TCU cheerleader launches activewear line for often-forgotten customers
Athleisure is one of the fastest growing categories within the fashion industry, and Texas Christian University senior Jack Feltgen is doing his part to grab a piece of the pie.
Recognizing a lack of variety among activewear, specifically for men, Feltgen launched Makani Co. earlier this month to provide pieces that go beyond T-shirts and tanks.
Inspired by the cropped jerseys and half-shirts of the ’70s-’90s, Makani seeks to “combat ideals of fragile masculinity that surround men today.”
The Hawaiian word for “breeze,” the name reflects the free-flowing nature of the brand. Its logo is based on the West Maui Mountains, which Feltgen saw on a family vacation as a teenager.
“I’d love for the brand to expand globally and use its presence to support the body positivity movement, as well as redefine society’s standards associated with both men’s and women’s apparel,” says Feltgen.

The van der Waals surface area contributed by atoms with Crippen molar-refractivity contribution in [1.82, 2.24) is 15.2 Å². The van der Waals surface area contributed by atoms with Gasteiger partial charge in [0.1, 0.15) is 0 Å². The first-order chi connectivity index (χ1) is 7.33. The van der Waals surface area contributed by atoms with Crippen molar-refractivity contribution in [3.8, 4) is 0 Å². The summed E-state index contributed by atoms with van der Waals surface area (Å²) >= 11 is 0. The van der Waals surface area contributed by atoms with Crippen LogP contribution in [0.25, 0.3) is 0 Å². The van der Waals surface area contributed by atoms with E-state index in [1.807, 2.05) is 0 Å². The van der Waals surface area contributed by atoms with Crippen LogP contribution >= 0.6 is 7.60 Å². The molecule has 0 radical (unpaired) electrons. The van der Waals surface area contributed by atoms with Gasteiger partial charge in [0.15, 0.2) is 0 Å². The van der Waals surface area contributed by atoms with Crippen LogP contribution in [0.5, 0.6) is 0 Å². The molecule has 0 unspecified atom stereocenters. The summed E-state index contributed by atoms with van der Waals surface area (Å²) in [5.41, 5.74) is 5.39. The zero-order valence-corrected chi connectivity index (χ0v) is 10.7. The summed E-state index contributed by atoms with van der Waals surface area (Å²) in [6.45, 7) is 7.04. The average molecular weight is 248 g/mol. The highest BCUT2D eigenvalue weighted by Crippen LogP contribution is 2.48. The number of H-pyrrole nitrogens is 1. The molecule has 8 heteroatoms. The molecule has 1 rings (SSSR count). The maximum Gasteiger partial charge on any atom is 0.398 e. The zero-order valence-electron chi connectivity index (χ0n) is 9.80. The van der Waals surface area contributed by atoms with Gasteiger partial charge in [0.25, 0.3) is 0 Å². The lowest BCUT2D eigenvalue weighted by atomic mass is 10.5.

It’s a lofty goal, but Feltgen is up for the challenge.
In his fourth year as a TCU cheerleader, the budding entrepreneur is a full-time student athlete. And though he has no formal textile training — he's a film major and business minor — he’s learned everything he knows through trial and error, adopting a “learn-as-you-go” approach.
Essentially, he designs the pieces he wants to wear — soft, midriff-baring tops sans scratchy tags and constricting shapes.
“What's interesting with athleisure is that the female market is plentiful in terms of variety,” says Feltgen. “But for men, it's pretty basic tees, tank tops, sweatshirts, and pullovers. I wanted something to shake up this mix.”
Though his focus is on men’s activewear, Feltgen is “shaking up the mix” for women, too. Seeking to inspire body confidence among both sexes, Makani features a women’s line of tops boasting a unique backless design that connects with a button at the neckline.
Pieces range from $20-$40 and are available for preorder online.
“I’ve been involved in various sports throughout my life, so I looked at trends of the past to reintroduce into this relatively new athleisure market,” says Feltgen. “I think both our mission and the apparel we produce set us apart.”